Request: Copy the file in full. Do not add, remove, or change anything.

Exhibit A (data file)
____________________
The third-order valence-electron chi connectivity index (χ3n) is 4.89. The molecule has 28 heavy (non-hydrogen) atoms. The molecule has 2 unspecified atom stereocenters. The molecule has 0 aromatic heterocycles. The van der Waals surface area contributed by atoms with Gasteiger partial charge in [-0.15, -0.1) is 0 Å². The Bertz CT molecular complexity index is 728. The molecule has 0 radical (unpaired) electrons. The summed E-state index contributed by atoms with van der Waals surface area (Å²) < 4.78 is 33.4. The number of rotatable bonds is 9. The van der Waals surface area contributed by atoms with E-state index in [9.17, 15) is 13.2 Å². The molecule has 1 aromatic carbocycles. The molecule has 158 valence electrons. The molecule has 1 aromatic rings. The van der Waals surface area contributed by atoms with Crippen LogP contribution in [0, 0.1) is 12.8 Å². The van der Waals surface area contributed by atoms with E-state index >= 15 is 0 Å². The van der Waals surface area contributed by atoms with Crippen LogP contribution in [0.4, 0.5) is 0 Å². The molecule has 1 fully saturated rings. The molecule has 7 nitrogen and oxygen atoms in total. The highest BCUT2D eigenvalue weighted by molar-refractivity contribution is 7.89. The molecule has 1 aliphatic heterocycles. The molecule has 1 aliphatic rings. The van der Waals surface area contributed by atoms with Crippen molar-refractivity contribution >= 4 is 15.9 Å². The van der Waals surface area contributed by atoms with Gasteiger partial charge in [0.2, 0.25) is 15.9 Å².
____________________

The third-order valence-electron chi connectivity index (χ3n) is 4.89. The molecule has 28 heavy (non-hydrogen) atoms. The molecule has 2 unspecified atom stereocenters. The molecule has 0 aromatic heterocycles. The van der Waals surface area contributed by atoms with Gasteiger partial charge in [-0.15, -0.1) is 0 Å². The Bertz CT molecular complexity index is 728. The molecule has 0 radical (unpaired) electrons. The summed E-state index contributed by atoms with van der Waals surface area (Å²) < 4.78 is 33.4. The number of rotatable bonds is 9. The van der Waals surface area contributed by atoms with E-state index in [9.17, 15) is 13.2 Å². The molecule has 1 aromatic carbocycles. The molecule has 158 valence electrons. The molecule has 1 aromatic rings. The van der Waals surface area contributed by atoms with Crippen LogP contribution in [0, 0.1) is 12.8 Å². The van der Waals surface area contributed by atoms with E-state index >= 15 is 0 Å². The van der Waals surface area contributed by atoms with Crippen LogP contribution in [0.4, 0.5) is 0 Å². The molecule has 1 fully saturated rings. The molecule has 7 nitrogen and oxygen atoms in total. The highest BCUT2D eigenvalue weighted by molar-refractivity contribution is 7.89. The molecule has 1 aliphatic heterocycles. The molecule has 1 aliphatic rings. The van der Waals surface area contributed by atoms with Crippen molar-refractivity contribution >= 4 is 15.9 Å². The van der Waals surface area contributed by atoms with Gasteiger partial charge in [0.2, 0.25) is 15.9 Å².